The books should be ready by mid summer if schedules are met, but I will keep you updated in occasional newsletters.
All the prints in the book and more will be available for a touring exhibition. The first UK venue has been secured and others are being sought, both in the UK and overseas. All enquiries are welcome so if you are associated with a gallery, as I know some of you are, please contact me at email@example.com if interested.
Most of the prints from the book are available as limited editions of 25 in two sizes. I hope to make a few pre-launch special offers before they go on general sale, so expect more news and images soon.
As some of you in Australia will know, I had an exhibition of the earlier Iceland work in 2010, initially at the Meyer Gallery in Sydney and subsequently at Gold Street Gallery nr. Melbourne and then The Gold museum in Ballarat. The work has expanded greatly since then and the first venue secured for the new work is at The Lightbox in the UK in 2016. Further details will follow.
I am very grateful to Ilford Photo for supporting this exhibition so wholeheartedly and all the Iceland work in the exhibition has been captured and printed on Ilford silver-based material.
Tim Rudman – “Twenty Pieces of Silver”
From April 22nd 2015 until June (dates pending) Blanco Negro Gallery in Sydney, Australia will be showing twenty of my silver gelatine prints in conjunction with Gold Street Studios and Gallery. The show is currently being curated from the collections of my work held at Gold Street, but is likely to include works from ‘A Walk on the White Side’ and ‘Treeworks’. All are handmade prints on silver gelatine of course and lith prints might be amongst those curated from the tree collection, but I don’t yet have a full list.
Both Blanco Negro and Gold Street are committed to handmade prints, either silver-based or so-called ‘Alternative’ processes, although that term is becoming less relevant today in the digital era. ‘Analogue’ or ‘Handmade prints’ might be a more suitable term for both.
There are 2 very new items of interest to Lith printers. I will mention them very briefly here, but will be testing both and report more fully.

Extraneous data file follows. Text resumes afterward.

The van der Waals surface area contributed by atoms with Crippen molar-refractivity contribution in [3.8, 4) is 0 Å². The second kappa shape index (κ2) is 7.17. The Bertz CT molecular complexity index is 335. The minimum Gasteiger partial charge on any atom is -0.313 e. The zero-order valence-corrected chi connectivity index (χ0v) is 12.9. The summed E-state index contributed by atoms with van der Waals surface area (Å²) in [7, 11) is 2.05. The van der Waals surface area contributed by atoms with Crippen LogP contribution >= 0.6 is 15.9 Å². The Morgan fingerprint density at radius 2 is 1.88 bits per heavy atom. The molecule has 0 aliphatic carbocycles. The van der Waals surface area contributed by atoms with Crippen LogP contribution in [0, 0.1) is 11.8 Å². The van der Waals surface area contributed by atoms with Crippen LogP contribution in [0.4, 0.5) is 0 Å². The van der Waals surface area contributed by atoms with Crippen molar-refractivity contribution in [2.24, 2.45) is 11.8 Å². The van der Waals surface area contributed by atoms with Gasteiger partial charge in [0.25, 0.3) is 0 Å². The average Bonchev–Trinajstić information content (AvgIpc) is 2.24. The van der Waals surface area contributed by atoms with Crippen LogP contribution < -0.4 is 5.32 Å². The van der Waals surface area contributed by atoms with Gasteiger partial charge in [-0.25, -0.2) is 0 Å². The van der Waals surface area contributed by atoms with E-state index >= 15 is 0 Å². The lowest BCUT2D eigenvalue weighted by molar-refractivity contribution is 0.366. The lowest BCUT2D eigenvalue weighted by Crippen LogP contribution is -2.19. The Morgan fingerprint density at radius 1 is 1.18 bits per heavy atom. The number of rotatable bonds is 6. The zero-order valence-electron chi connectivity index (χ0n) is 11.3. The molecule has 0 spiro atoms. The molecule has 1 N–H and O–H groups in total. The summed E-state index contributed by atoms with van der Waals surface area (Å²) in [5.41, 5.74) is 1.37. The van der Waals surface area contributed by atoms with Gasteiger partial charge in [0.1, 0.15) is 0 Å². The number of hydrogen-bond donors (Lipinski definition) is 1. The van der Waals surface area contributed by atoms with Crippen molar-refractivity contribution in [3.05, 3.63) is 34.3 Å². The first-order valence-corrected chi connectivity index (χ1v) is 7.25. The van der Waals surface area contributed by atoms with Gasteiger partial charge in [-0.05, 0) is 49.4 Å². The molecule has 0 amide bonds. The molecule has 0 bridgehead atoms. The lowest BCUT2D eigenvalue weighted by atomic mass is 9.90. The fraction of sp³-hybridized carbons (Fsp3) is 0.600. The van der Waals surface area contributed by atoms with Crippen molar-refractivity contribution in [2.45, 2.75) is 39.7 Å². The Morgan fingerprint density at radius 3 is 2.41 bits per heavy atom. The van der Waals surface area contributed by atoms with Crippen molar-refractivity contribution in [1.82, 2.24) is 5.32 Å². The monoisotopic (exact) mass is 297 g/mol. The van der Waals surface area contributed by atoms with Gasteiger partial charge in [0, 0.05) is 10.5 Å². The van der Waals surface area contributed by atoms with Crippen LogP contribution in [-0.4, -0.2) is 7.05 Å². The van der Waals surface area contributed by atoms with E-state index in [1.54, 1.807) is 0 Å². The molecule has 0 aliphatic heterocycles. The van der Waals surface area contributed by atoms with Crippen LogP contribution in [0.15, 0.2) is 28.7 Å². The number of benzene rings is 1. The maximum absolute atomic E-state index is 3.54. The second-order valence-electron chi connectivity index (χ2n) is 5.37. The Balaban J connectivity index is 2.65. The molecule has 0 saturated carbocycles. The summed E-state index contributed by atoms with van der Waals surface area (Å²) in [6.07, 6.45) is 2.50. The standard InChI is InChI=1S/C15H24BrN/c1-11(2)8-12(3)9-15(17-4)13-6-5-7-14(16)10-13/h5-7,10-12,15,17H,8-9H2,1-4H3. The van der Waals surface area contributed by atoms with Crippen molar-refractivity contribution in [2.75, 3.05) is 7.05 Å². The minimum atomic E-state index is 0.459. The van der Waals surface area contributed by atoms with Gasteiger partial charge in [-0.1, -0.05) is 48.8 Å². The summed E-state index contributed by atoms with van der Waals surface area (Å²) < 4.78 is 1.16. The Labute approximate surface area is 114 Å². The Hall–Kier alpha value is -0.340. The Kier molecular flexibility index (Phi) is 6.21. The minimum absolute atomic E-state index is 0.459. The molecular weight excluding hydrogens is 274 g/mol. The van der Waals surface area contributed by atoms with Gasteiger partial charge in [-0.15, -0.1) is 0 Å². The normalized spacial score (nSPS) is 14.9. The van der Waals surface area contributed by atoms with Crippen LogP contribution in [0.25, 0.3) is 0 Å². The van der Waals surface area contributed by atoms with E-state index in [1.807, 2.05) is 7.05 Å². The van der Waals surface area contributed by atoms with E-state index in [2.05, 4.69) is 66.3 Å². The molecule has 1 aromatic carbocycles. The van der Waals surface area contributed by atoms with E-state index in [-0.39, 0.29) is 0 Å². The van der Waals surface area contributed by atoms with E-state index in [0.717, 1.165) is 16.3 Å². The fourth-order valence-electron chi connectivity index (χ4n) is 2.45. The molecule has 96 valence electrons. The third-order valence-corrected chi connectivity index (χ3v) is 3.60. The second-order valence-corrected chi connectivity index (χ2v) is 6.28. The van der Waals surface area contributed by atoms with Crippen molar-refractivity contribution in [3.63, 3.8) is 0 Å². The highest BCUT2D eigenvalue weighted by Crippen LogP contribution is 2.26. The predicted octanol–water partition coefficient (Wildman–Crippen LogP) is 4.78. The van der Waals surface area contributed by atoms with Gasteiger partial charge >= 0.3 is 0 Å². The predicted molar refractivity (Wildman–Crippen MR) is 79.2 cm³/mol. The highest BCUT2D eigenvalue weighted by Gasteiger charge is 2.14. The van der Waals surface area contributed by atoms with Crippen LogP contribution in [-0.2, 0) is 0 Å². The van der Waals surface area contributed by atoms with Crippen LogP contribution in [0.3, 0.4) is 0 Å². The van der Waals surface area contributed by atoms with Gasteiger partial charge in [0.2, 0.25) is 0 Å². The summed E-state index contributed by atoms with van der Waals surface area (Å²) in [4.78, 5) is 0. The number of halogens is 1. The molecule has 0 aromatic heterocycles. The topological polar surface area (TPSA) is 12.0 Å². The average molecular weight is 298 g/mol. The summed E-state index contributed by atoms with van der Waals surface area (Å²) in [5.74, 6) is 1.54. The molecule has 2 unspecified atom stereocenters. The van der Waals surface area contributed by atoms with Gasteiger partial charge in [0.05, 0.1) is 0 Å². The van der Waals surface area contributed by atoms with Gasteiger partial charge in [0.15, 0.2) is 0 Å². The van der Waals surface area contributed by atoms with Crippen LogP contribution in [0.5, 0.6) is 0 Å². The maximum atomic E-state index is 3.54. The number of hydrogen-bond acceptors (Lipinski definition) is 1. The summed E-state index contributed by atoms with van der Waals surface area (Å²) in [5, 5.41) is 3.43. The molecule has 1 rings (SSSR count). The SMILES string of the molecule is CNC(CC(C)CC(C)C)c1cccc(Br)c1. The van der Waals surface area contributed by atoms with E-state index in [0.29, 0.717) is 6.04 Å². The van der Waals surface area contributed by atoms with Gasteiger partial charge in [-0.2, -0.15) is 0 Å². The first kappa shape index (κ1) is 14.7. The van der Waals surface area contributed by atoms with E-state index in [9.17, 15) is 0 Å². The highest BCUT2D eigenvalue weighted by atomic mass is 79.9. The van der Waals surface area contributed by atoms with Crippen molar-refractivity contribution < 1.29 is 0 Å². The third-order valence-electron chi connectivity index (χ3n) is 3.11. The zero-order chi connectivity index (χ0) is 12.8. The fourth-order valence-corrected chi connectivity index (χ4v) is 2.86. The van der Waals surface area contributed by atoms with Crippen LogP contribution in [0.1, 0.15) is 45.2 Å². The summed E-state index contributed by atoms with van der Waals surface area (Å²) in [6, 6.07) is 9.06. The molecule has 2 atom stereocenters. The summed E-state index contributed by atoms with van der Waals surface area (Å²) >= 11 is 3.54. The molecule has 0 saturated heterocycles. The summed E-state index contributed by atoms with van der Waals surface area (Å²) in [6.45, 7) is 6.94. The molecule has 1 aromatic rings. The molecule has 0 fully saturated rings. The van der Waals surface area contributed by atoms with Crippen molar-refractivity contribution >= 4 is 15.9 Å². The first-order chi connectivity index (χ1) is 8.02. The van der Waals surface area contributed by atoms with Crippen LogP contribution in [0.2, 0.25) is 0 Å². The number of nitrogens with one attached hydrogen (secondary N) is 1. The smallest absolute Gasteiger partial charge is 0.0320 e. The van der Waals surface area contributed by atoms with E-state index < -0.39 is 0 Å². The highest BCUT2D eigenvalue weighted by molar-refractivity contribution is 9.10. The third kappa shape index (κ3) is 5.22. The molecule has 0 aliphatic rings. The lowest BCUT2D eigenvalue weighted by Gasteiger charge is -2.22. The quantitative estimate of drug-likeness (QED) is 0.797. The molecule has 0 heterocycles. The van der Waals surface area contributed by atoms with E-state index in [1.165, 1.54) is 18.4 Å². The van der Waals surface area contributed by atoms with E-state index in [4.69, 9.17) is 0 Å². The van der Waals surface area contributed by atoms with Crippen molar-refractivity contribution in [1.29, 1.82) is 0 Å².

In the previous newsletter I reported on the very welcome new changes that Foma have made to improve the lith printing response of a number of its papers and gave the all-important new batch numbers, which hopefully the lith printers amongst you will have kept. As stated, Foma have been further testing and refining these papers and have now issued new advice in the technical data sheet and supplement for lith. This information arrived here just minutes ago. I shall be testing the new emulsions in due course and will let you know my findings.
That powerhouse of darkroom chemistry Wolfgang Moersch (site in German and English) has become a legend in the hand printing and lith printing world and is currently developing a new product ‘Lith G’ for the enhancement and control of image colour. His results look impressive and are already attracting much interest. Samples arrived here for testing in the last hour, so I shall report on this too when time permits.
Finally … as always
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Spread the word – and enjoy your printing.
Tim Rudman’s Newsletter by Tim Rudman
Surrey UK, United Kingdom
Not long ago I was looking at one of the portrait pictures I had made when shooting on film in a Mamiya C33 camera many years ago and rued the fact that I had not opened up the aperture enough to reduce the depth of field and so blur the background. The result was that the background was just too sharp and so tended to take the eye away from the sitter. To my mind, it destroyed what was a good image of the model.